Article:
Phi-Features in Animal Cognition
Keywords:animal cognition, gender, number, person
AbstractThis paper argues that the core phi-features behind grammatical person, number, and gender are widely used in animal cognition and are in no way limited to humans or to communication. Based on this, it is hypothesized (i) that the semantics behind phi-features were fixed long before primates evolved, (ii) that most go back as far as far as vertebrates, and (iii) that some are shared with insects and plants.
Copyright (c) 2018 Chris Golston
This work is licensed under a Creative Commons Attribution 4.0 International License.Authors who submit to and publish with BIOLINGUISTICS agree to the following terms:
- The author(s) retain(s) copyright and grant(s) the journal the right of first publication with the work simultaneously licensed under a Creative Commons CC-BY License that allows others to share the work with an acknowledgement of the work's authorship and initial publication in BIOLINGUISTICS.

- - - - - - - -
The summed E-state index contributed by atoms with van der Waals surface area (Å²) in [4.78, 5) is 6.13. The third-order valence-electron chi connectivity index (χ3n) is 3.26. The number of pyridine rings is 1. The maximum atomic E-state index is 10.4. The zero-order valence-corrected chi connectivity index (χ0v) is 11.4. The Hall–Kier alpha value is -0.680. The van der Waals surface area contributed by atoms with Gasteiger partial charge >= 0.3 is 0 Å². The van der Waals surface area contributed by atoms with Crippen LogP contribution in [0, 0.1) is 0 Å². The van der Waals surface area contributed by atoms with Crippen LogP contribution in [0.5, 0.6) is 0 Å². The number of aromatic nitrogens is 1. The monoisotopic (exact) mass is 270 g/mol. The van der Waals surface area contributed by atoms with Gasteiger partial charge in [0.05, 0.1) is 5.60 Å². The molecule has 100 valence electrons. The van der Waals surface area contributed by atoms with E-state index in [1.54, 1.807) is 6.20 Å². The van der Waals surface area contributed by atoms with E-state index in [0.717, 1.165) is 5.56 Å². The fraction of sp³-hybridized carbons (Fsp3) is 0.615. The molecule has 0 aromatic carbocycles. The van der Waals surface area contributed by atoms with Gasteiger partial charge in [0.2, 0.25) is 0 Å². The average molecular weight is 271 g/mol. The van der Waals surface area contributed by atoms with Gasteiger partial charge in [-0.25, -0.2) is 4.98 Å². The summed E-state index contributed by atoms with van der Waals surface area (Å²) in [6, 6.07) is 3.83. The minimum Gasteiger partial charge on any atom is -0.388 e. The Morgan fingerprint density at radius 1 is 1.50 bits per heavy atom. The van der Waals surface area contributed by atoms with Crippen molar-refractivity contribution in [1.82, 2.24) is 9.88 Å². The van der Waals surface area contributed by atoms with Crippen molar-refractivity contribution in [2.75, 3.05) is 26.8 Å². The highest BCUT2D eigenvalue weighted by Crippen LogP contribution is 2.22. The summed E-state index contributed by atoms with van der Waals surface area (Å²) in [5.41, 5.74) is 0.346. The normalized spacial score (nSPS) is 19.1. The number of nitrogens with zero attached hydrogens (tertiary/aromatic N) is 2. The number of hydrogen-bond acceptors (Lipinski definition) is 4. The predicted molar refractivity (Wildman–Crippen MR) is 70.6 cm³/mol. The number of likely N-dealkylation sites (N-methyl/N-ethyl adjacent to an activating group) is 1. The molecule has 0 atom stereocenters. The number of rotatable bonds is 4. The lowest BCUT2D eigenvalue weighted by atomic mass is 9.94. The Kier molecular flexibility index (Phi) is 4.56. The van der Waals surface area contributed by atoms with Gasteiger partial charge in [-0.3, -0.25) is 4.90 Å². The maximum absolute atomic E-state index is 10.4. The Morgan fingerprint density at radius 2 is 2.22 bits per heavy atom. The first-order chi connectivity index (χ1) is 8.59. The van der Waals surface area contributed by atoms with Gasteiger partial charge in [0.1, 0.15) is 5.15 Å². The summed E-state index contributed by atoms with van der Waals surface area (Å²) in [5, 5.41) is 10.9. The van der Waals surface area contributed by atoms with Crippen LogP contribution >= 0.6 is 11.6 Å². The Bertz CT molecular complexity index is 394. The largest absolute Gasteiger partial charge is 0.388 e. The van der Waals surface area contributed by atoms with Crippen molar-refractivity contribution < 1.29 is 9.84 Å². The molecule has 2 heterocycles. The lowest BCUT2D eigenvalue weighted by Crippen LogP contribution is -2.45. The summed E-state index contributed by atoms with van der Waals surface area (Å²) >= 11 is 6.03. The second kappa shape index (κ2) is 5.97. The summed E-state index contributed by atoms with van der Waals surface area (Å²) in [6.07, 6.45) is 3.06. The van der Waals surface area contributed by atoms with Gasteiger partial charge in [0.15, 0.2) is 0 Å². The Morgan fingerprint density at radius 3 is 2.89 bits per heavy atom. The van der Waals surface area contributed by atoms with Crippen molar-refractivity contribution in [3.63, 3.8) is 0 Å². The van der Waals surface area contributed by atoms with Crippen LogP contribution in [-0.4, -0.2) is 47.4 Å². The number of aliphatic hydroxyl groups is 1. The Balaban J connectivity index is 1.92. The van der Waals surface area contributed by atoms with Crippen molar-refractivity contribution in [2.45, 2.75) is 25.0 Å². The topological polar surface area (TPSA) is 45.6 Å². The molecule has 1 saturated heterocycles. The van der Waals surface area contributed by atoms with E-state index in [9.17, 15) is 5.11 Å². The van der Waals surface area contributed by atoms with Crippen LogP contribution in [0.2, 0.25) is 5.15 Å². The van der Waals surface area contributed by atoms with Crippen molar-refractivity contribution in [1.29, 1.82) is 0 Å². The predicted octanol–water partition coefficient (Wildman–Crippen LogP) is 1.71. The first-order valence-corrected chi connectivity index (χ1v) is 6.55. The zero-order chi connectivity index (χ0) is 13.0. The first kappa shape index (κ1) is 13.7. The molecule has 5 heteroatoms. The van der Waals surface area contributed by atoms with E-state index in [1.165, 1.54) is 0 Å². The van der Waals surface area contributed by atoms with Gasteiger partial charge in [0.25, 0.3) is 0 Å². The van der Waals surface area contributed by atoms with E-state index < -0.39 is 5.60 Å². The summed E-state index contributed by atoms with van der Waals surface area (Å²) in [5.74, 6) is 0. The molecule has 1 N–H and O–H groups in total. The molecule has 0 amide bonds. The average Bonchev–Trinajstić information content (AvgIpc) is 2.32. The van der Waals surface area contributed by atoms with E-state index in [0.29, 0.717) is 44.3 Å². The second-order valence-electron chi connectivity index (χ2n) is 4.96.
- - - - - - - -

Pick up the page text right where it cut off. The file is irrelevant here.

- Authors are able to enter into separate, additional contractual arrangements for the non-exclusive distribution of the journal's published version of the work (e.g., post it to an institutional repository or publish it in a book), with an acknowledgement of its initial publication in this journal.
- Authors are permitted and encouraged to post their work online (e.g., archiving a format-free manuscript in institutional repositories, on their personal website, or a preprint server such as LingBuzz, PsyArXiv, or similar) prior to and during the submission process, because we believe that this behaviour can lead to productive exchanges, as well as earlier and greater citation of published work (see The Effect of Open Access).